Yahoo Finance's Julie Hyman breaks down flood insurance costs, and why prices may be rising in the future.
- I'm watching flood insurance, which is not something that we always talk about here. But we do talk about climate a decent amount. And as of October 1st, flood insurance is going to start to go up for a lot of Americans. There's a program called the National Flood Insurance Program and there's a story in "The New York Times" today that outlines how the subsidies that that program provides are going to start to change.
Right now, the subsidies for flood insurance that are offered to American homeowners are based on whether homes are in flood plains. They're based to some degree on how homes do during severe storms. And effectively, what that has meant is that coastal homes, some of them quite expensive, have seen their flood insurance subsidized, while some inland homes have not gotten the same kind of advantages in those subsidies. So this is aimed at trying to better adjust for the specific circumstances of a home and how at risk it is for flooding. This is going to mean for many folks, that flood insurance is going higher. For a few people it's also going to mean that their flood insurance is going lower. The average annual premium under this program has been $739.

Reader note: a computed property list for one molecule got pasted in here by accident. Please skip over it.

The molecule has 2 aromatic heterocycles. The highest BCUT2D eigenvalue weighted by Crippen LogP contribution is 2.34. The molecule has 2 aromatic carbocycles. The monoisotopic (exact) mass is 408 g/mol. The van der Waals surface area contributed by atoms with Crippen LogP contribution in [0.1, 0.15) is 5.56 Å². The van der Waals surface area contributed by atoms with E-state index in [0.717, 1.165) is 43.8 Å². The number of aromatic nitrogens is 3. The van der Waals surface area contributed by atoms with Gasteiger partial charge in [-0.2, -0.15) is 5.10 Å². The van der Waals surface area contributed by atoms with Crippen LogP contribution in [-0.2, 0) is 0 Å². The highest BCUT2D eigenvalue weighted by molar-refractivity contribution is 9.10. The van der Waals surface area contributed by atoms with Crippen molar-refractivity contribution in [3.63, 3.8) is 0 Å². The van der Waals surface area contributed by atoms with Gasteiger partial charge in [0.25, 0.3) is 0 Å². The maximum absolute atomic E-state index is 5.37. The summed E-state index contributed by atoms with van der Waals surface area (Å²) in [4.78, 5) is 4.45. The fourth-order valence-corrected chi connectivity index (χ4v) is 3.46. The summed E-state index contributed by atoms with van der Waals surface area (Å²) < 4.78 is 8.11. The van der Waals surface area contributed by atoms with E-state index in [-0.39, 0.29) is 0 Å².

So what all of this effectively means, though, is Brian, a real world example of how regulators are attempting to accurately price out climate risk. And I think we are going to see more and more of this type of action. For a long time, coastal homeowners, not only are they getting these flood insurance subsidies, but in many of those coastal towns, there's a lot of money spent on trying to mitigate flood risk. Dredging and putting sand in certain places, for example. And you have to wonder if that is going to start to change and people are instead going to be discouraged from purchasing those homes that are highly at risk.
It's a big topic. I could talk about this for a long time.